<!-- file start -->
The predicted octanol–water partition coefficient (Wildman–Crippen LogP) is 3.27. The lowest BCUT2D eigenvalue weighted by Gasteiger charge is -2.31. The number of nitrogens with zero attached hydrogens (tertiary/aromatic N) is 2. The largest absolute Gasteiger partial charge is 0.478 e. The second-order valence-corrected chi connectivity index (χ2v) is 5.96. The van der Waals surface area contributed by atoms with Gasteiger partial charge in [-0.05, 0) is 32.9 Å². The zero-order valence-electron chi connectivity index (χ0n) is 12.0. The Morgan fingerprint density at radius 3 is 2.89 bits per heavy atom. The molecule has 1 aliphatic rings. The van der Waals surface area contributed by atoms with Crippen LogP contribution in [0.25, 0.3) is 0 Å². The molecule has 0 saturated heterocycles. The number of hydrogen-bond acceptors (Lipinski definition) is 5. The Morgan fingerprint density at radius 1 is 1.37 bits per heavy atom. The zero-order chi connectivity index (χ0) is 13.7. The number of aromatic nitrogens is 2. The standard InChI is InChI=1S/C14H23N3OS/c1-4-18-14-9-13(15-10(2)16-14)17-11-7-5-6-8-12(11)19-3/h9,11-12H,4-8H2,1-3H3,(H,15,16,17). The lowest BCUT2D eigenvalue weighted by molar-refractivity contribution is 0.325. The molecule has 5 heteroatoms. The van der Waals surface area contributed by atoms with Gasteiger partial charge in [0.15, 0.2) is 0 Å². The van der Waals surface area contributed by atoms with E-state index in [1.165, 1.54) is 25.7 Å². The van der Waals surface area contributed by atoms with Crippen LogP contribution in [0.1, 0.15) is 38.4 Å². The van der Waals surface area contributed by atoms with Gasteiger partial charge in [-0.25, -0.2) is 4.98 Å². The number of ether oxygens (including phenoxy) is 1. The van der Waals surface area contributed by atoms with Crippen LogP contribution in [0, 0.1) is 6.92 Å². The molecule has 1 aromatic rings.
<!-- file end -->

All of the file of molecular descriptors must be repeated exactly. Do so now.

The predicted octanol–water partition coefficient (Wildman–Crippen LogP) is 3.27. The lowest BCUT2D eigenvalue weighted by Gasteiger charge is -2.31. The number of nitrogens with zero attached hydrogens (tertiary/aromatic N) is 2. The largest absolute Gasteiger partial charge is 0.478 e. The second-order valence-corrected chi connectivity index (χ2v) is 5.96. The van der Waals surface area contributed by atoms with Gasteiger partial charge in [-0.05, 0) is 32.9 Å². The zero-order valence-electron chi connectivity index (χ0n) is 12.0. The Morgan fingerprint density at radius 3 is 2.89 bits per heavy atom. The molecule has 1 aliphatic rings. The van der Waals surface area contributed by atoms with Crippen LogP contribution in [0.25, 0.3) is 0 Å². The molecule has 0 saturated heterocycles. The number of hydrogen-bond acceptors (Lipinski definition) is 5. The Morgan fingerprint density at radius 1 is 1.37 bits per heavy atom. The zero-order chi connectivity index (χ0) is 13.7. The number of aromatic nitrogens is 2. The standard InChI is InChI=1S/C14H23N3OS/c1-4-18-14-9-13(15-10(2)16-14)17-11-7-5-6-8-12(11)19-3/h9,11-12H,4-8H2,1-3H3,(H,15,16,17). The lowest BCUT2D eigenvalue weighted by molar-refractivity contribution is 0.325. The molecule has 5 heteroatoms. The van der Waals surface area contributed by atoms with Gasteiger partial charge in [0.15, 0.2) is 0 Å². The van der Waals surface area contributed by atoms with E-state index in [1.165, 1.54) is 25.7 Å². The van der Waals surface area contributed by atoms with Crippen LogP contribution in [0.1, 0.15) is 38.4 Å². The van der Waals surface area contributed by atoms with Gasteiger partial charge in [-0.25, -0.2) is 4.98 Å². The number of ether oxygens (including phenoxy) is 1. The van der Waals surface area contributed by atoms with Crippen LogP contribution in [0, 0.1) is 6.92 Å². The molecule has 1 aromatic rings.